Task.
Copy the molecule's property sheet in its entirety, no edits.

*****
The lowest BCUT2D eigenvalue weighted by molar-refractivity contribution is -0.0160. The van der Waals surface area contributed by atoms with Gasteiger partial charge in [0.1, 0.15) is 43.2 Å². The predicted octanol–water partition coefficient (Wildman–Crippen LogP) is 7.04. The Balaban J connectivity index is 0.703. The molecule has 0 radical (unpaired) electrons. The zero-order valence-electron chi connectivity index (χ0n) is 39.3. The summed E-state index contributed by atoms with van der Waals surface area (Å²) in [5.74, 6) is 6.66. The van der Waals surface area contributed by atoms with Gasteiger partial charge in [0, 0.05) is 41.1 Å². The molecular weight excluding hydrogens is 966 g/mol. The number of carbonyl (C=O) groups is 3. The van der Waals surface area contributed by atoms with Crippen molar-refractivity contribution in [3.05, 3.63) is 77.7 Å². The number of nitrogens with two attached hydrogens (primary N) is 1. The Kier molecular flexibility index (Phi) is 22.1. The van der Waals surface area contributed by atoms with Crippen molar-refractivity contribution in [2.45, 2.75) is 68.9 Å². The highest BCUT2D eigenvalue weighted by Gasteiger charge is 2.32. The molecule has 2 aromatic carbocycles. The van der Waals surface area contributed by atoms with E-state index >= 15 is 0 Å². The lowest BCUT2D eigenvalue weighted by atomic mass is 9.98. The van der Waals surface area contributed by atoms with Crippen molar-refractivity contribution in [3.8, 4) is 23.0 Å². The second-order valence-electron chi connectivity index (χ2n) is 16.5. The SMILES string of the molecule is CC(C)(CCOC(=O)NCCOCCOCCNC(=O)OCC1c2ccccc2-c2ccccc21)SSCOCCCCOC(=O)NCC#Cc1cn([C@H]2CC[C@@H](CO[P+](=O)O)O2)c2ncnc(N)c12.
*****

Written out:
The lowest BCUT2D eigenvalue weighted by molar-refractivity contribution is -0.0160. The van der Waals surface area contributed by atoms with Gasteiger partial charge in [0.1, 0.15) is 43.2 Å². The predicted octanol–water partition coefficient (Wildman–Crippen LogP) is 7.04. The Balaban J connectivity index is 0.703. The molecule has 0 radical (unpaired) electrons. The zero-order valence-electron chi connectivity index (χ0n) is 39.3. The summed E-state index contributed by atoms with van der Waals surface area (Å²) in [5.74, 6) is 6.66. The van der Waals surface area contributed by atoms with Gasteiger partial charge in [0, 0.05) is 41.1 Å². The molecular weight excluding hydrogens is 966 g/mol. The number of carbonyl (C=O) groups is 3. The van der Waals surface area contributed by atoms with Crippen molar-refractivity contribution in [3.05, 3.63) is 77.7 Å². The number of nitrogens with two attached hydrogens (primary N) is 1. The Kier molecular flexibility index (Phi) is 22.1. The van der Waals surface area contributed by atoms with Crippen molar-refractivity contribution in [2.45, 2.75) is 68.9 Å². The highest BCUT2D eigenvalue weighted by Gasteiger charge is 2.32. The molecule has 2 aromatic carbocycles. The van der Waals surface area contributed by atoms with E-state index >= 15 is 0 Å². The lowest BCUT2D eigenvalue weighted by atomic mass is 9.98. The van der Waals surface area contributed by atoms with Crippen molar-refractivity contribution in [3.8, 4) is 23.0 Å². The second-order valence-electron chi connectivity index (χ2n) is 16.5. The SMILES string of the molecule is CC(C)(CCOC(=O)NCCOCCOCCNC(=O)OCC1c2ccccc2-c2ccccc21)SSCOCCCCOC(=O)NCC#Cc1cn([C@H]2CC[C@@H](CO[P+](=O)O)O2)c2ncnc(N)c12.